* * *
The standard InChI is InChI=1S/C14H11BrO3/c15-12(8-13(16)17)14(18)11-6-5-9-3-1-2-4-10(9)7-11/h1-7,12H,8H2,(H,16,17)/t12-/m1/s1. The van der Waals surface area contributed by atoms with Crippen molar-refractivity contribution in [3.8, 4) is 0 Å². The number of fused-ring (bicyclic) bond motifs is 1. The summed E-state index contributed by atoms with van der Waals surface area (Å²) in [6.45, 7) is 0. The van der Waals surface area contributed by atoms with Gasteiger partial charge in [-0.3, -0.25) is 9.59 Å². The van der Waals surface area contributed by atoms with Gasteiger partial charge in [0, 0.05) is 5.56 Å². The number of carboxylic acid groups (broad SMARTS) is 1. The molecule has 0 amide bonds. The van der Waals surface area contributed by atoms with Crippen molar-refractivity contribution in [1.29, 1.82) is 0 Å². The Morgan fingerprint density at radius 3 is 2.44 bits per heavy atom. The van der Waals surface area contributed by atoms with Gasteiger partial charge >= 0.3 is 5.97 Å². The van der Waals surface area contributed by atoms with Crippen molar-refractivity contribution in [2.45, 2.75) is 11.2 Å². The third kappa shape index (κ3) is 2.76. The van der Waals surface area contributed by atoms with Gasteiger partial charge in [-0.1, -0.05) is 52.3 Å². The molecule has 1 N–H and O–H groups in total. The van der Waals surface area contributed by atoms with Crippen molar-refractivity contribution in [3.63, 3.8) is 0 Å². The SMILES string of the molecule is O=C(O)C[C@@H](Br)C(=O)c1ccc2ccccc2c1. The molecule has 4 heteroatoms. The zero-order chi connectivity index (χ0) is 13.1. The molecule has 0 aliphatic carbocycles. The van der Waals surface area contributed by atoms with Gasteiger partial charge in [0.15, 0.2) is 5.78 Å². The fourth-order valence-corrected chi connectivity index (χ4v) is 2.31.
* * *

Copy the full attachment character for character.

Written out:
The standard InChI is InChI=1S/C14H11BrO3/c15-12(8-13(16)17)14(18)11-6-5-9-3-1-2-4-10(9)7-11/h1-7,12H,8H2,(H,16,17)/t12-/m1/s1. The van der Waals surface area contributed by atoms with Crippen molar-refractivity contribution in [3.8, 4) is 0 Å². The number of fused-ring (bicyclic) bond motifs is 1. The summed E-state index contributed by atoms with van der Waals surface area (Å²) in [6.45, 7) is 0. The van der Waals surface area contributed by atoms with Gasteiger partial charge in [-0.3, -0.25) is 9.59 Å². The van der Waals surface area contributed by atoms with Gasteiger partial charge in [0, 0.05) is 5.56 Å². The number of carboxylic acid groups (broad SMARTS) is 1. The molecule has 0 amide bonds. The van der Waals surface area contributed by atoms with Crippen molar-refractivity contribution in [1.29, 1.82) is 0 Å². The Morgan fingerprint density at radius 3 is 2.44 bits per heavy atom. The van der Waals surface area contributed by atoms with Gasteiger partial charge >= 0.3 is 5.97 Å². The van der Waals surface area contributed by atoms with Crippen molar-refractivity contribution in [2.45, 2.75) is 11.2 Å². The third kappa shape index (κ3) is 2.76. The van der Waals surface area contributed by atoms with Gasteiger partial charge in [-0.1, -0.05) is 52.3 Å². The molecule has 1 N–H and O–H groups in total. The van der Waals surface area contributed by atoms with Crippen molar-refractivity contribution in [3.63, 3.8) is 0 Å². The SMILES string of the molecule is O=C(O)C[C@@H](Br)C(=O)c1ccc2ccccc2c1. The molecule has 4 heteroatoms. The zero-order chi connectivity index (χ0) is 13.1. The molecule has 0 aliphatic carbocycles. The van der Waals surface area contributed by atoms with Gasteiger partial charge in [0.15, 0.2) is 5.78 Å². The fourth-order valence-corrected chi connectivity index (χ4v) is 2.31.